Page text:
Agave is a succulent plant, similar at a glance to the more familiar Aloe vera. It thrives in arid climates, and is native to Mexico, though many California farmers have begun raising Agave locally. It's one crop that would not struggle with the drought.

Agave farming is not without its problems, though.

It takes over a decade for agave to mature, and once it is time for harvest, the entire plant must be killed to get at its pineapple-like center -- the source of its sweetened nectar. This leaves behind a huge amount of pulp, leaves, and fiber, much of which can go to waste.

Fortunately, Ford and Jose Cuervo® are two family-owned companies that don't believe in letting things go to waste.

Jose Cuervo is shipping its excess agave fiber to Ford, which is currently developing durable bioplastics out of the organic matter. According to Debbie Mielewski, senior technical leader of Ford's materials sustainability research, using discarded materials reduces dependence on petrochemicals, lowers greenhouse emissions, and makes cars lighter weight and more efficient.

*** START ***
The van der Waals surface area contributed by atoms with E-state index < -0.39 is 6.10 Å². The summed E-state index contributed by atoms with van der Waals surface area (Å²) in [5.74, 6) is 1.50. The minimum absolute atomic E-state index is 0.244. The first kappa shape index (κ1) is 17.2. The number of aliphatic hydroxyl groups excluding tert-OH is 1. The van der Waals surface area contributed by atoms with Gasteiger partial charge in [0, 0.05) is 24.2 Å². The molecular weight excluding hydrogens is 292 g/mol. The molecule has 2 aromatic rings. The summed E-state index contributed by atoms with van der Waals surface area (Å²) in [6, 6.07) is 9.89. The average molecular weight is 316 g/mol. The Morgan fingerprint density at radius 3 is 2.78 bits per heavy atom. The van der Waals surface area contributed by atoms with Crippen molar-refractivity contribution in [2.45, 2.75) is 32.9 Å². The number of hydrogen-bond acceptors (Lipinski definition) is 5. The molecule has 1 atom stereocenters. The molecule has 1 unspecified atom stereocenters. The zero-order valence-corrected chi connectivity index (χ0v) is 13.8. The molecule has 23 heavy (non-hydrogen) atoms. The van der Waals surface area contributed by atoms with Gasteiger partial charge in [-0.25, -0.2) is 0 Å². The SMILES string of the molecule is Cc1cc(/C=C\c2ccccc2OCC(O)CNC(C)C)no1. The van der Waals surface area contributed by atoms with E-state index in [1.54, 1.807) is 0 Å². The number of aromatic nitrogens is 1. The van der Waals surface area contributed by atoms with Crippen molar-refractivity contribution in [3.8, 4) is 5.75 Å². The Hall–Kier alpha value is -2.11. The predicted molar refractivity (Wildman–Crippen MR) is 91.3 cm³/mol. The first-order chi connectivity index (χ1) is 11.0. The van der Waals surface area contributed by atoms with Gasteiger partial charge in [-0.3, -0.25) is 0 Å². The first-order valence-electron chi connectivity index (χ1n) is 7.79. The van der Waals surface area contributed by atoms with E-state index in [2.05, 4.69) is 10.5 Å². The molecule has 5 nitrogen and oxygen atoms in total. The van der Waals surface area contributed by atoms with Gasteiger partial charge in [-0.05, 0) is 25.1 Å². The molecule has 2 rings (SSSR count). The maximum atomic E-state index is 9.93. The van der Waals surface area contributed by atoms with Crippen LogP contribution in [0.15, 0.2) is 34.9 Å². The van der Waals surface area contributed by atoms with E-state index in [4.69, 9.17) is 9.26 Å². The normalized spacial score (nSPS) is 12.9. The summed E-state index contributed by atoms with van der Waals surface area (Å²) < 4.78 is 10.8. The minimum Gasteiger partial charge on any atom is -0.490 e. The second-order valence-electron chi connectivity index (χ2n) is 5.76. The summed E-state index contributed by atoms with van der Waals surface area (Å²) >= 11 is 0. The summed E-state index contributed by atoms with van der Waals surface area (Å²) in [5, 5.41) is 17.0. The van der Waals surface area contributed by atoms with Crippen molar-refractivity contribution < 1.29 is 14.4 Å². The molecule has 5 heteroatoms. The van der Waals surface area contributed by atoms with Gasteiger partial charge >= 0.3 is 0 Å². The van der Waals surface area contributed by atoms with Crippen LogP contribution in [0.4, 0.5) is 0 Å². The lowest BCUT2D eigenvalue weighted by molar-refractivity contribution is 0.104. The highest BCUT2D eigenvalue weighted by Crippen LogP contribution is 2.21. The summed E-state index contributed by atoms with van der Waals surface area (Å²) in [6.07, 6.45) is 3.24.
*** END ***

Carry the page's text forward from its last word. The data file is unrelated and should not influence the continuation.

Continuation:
"There are about 400 pounds of plastic on a typical car," said Mielewski. "Our job is to find the right place for a green composite like this to help our impact on the planet. It is work that I'm really proud of, and it could have broad impact across numerous industries."

Thanks to Ford's farm-to-car mission, almost all new Ford vehicles in Santa Clara use soy-based seat-cushion foam. What else is Ford doing to reduce its impact on the environment? Check out the 2016 Sustainability Report, or learn more when you come in for a test drive at Frontier Ford.

Categories: Green, New Inventory